These are some of the things that currently fill the void where my happiness and optimism would normally inhabit if I was in a stronger frame of mind. They threaten to drown me in a well so deep and dark that no light can guide me and no rope can reach me. Depression opens the door and I become vulnerable; overwhelmed as I lose the ability to filter the flow of information or the feelings that come crashing in with it. I want to fix everything and I can't even fix myself.
As counter-intuitive as it may sound, I have discovered the key to my surviving depression is to surrender to it. Not to the negativity that threatens to end me, but to my own frailties, my own flawed humanity. Instead of fighting to be something I'm not, I have to accept what I am. Someone who needs time for myself. Someone who sometimes can only function well enough to make it out of bed (if I'm lucky) and certainly not someone who can help anyone else before I help myself. I have to recognize when I'm weak at a time when I yearn to be strong and I have to forgive myself when I fall down. When I break. When I cry so hard and for so long that I can no longer see and my head hurts so much that it makes me ill. I have to let go of what I think I should be and allow me to be what I am.
An important part of actively battling depression is to have a plan, or at least things you can turn to that bring you some peace and inspiration. For me it is listening to eighties music, taking walks outside, taking a shower, focusing on one thing that I can accomplish and ignoring all others. Interacting with those who know me well enough to understand they can't fix me and don't try, gets me out of my own head without having to explain myself or act like I'm better than I am. More and more, I write.
So today, after a slow start, I let myself down and began the journey of once again picking myself back up. I took my shower, I strapped on my favourite red Converse shoes (puddles be damned), and took advantage of the temporary break in winter weather to walk my new neighbourhood. After a lunch I didn't want but knew I needed, I cried and then I sat down to write this post.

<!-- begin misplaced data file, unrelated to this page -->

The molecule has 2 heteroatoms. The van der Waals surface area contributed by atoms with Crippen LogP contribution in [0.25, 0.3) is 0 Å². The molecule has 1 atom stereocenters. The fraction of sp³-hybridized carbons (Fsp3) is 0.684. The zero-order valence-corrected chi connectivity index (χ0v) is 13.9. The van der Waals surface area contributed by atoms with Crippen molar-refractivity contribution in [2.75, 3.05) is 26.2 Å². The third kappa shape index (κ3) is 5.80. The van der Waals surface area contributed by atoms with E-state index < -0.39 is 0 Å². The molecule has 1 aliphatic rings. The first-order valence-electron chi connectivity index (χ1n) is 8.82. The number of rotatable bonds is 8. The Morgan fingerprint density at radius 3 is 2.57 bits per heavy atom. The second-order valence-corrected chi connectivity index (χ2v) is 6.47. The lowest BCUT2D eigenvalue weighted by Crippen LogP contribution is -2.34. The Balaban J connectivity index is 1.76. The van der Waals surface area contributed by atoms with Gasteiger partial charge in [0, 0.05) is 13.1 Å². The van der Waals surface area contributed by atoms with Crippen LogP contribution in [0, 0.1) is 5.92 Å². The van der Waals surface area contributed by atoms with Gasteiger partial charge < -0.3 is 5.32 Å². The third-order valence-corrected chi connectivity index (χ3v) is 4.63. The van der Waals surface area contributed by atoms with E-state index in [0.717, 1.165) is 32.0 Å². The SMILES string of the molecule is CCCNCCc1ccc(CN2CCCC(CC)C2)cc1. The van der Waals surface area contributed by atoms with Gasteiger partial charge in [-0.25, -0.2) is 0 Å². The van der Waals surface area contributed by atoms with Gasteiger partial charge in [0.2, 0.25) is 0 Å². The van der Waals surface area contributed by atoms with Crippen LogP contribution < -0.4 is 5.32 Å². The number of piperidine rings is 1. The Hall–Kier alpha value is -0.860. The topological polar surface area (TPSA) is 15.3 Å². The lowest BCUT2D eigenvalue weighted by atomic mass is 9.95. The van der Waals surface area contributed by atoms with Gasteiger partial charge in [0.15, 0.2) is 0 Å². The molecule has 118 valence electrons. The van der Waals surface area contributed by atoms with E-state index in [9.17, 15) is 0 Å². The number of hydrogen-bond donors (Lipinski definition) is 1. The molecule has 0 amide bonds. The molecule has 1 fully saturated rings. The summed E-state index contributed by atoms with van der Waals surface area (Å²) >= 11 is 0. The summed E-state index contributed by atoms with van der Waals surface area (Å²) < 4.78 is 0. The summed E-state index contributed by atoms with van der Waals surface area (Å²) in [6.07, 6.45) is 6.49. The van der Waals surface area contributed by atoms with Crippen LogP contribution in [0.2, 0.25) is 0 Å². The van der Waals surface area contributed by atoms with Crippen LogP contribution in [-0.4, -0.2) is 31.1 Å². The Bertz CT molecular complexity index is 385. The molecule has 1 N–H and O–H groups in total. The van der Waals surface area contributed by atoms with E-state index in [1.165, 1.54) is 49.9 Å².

I'm not standing yet but I'm on my way up and that's good enough for today. I'll deal with tomorrow when I get there.
A song for a restart: Elvis Costello "Veronica".
The mistaken belief that motivation is an external force required in order to make action possible is the greatest hindrance to realizing one's greatest accomplishments.
I am an Atheist and I don't believe in Heaven. This means no second chances, no rewards, no reunions with previously deceased loved ones, and no eternal life beyond this mortal coil.
It occurs to me that all it takes to be awesome is to believe you are. The rest is all just hype and perception. It doesn't matter if anyone else believes it, as long as you do.
I remember when sleep and I used to be friends. Well, maybe friends is too strong a word. More like acquaintances who lived down the hall from each other and borrowed cups of sugar from time to time.
Legal Blindness is defined as “…visual acuity (vision) of 20/200 (6/60) or less in the better eye with best correction possible.” Although this certainly conveys that the person affected may have limited visual perception and perhaps even qualify for some sort of government assistance based on that fact, it does not factually mean that the condition has been licensed in some fashion.